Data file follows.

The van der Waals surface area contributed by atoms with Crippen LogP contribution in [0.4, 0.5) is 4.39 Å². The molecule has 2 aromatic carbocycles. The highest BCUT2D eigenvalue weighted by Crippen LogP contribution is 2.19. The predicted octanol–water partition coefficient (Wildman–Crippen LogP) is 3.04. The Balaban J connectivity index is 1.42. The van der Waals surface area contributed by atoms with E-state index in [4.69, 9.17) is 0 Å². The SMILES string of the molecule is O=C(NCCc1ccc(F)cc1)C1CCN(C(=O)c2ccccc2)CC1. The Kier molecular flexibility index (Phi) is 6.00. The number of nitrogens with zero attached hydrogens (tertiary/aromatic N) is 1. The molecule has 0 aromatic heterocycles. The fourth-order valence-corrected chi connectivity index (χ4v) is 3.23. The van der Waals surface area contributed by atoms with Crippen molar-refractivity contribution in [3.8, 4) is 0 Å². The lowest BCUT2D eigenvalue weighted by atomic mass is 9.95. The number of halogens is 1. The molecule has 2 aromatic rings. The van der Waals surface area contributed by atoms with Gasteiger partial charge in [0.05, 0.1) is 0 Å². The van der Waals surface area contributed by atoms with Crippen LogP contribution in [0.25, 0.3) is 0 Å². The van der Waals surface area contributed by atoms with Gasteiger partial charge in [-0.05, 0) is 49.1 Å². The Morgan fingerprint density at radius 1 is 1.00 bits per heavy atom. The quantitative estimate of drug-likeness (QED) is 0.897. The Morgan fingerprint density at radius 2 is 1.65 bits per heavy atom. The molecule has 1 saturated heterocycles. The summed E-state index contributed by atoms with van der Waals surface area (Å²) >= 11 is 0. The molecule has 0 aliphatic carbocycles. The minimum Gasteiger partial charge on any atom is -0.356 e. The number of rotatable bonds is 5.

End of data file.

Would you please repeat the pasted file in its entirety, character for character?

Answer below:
The van der Waals surface area contributed by atoms with Crippen LogP contribution in [0.4, 0.5) is 4.39 Å². The molecule has 2 aromatic carbocycles. The highest BCUT2D eigenvalue weighted by Crippen LogP contribution is 2.19. The predicted octanol–water partition coefficient (Wildman–Crippen LogP) is 3.04. The Balaban J connectivity index is 1.42. The van der Waals surface area contributed by atoms with E-state index in [4.69, 9.17) is 0 Å². The SMILES string of the molecule is O=C(NCCc1ccc(F)cc1)C1CCN(C(=O)c2ccccc2)CC1. The Kier molecular flexibility index (Phi) is 6.00. The number of nitrogens with zero attached hydrogens (tertiary/aromatic N) is 1. The molecule has 0 aromatic heterocycles. The fourth-order valence-corrected chi connectivity index (χ4v) is 3.23. The van der Waals surface area contributed by atoms with Crippen molar-refractivity contribution in [3.8, 4) is 0 Å². The lowest BCUT2D eigenvalue weighted by atomic mass is 9.95. The number of halogens is 1. The molecule has 2 aromatic rings. The van der Waals surface area contributed by atoms with Gasteiger partial charge in [0.05, 0.1) is 0 Å². The van der Waals surface area contributed by atoms with Crippen LogP contribution in [0.25, 0.3) is 0 Å². The van der Waals surface area contributed by atoms with Gasteiger partial charge in [-0.05, 0) is 49.1 Å². The Morgan fingerprint density at radius 1 is 1.00 bits per heavy atom. The quantitative estimate of drug-likeness (QED) is 0.897. The Morgan fingerprint density at radius 2 is 1.65 bits per heavy atom. The molecule has 1 saturated heterocycles. The summed E-state index contributed by atoms with van der Waals surface area (Å²) >= 11 is 0. The molecule has 0 aliphatic carbocycles. The minimum Gasteiger partial charge on any atom is -0.356 e. The number of rotatable bonds is 5.